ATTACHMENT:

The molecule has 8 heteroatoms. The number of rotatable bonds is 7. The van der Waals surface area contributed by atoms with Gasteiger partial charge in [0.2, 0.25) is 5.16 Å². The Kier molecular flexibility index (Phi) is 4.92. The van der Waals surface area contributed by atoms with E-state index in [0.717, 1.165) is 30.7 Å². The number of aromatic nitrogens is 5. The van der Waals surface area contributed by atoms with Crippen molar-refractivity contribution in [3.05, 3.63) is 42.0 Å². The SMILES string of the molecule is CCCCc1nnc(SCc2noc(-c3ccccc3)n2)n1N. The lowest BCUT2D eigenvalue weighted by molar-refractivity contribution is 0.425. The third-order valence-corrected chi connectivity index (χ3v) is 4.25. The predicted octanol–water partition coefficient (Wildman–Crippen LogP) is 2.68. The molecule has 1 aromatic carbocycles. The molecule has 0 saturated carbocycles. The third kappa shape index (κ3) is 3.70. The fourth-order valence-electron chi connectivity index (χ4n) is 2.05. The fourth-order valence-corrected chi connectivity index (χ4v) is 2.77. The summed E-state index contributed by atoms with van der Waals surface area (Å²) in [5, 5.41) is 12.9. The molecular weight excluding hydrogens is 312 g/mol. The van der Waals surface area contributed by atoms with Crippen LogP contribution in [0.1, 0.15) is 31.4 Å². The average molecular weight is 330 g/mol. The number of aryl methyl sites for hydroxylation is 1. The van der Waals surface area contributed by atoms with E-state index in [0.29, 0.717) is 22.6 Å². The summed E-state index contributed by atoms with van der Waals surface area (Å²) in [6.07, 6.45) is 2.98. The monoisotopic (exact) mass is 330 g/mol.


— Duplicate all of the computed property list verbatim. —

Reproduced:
The molecule has 8 heteroatoms. The number of rotatable bonds is 7. The van der Waals surface area contributed by atoms with Gasteiger partial charge in [0.2, 0.25) is 5.16 Å². The Kier molecular flexibility index (Phi) is 4.92. The van der Waals surface area contributed by atoms with E-state index in [0.717, 1.165) is 30.7 Å². The number of aromatic nitrogens is 5. The van der Waals surface area contributed by atoms with Crippen molar-refractivity contribution in [3.05, 3.63) is 42.0 Å². The SMILES string of the molecule is CCCCc1nnc(SCc2noc(-c3ccccc3)n2)n1N. The lowest BCUT2D eigenvalue weighted by molar-refractivity contribution is 0.425. The third-order valence-corrected chi connectivity index (χ3v) is 4.25. The predicted octanol–water partition coefficient (Wildman–Crippen LogP) is 2.68. The molecule has 1 aromatic carbocycles. The molecule has 0 saturated carbocycles. The third kappa shape index (κ3) is 3.70. The fourth-order valence-electron chi connectivity index (χ4n) is 2.05. The fourth-order valence-corrected chi connectivity index (χ4v) is 2.77. The summed E-state index contributed by atoms with van der Waals surface area (Å²) in [5, 5.41) is 12.9. The molecular weight excluding hydrogens is 312 g/mol. The van der Waals surface area contributed by atoms with Crippen LogP contribution in [0.1, 0.15) is 31.4 Å². The average molecular weight is 330 g/mol. The number of aryl methyl sites for hydroxylation is 1. The van der Waals surface area contributed by atoms with E-state index in [0.29, 0.717) is 22.6 Å². The summed E-state index contributed by atoms with van der Waals surface area (Å²) in [6.07, 6.45) is 2.98. The monoisotopic (exact) mass is 330 g/mol.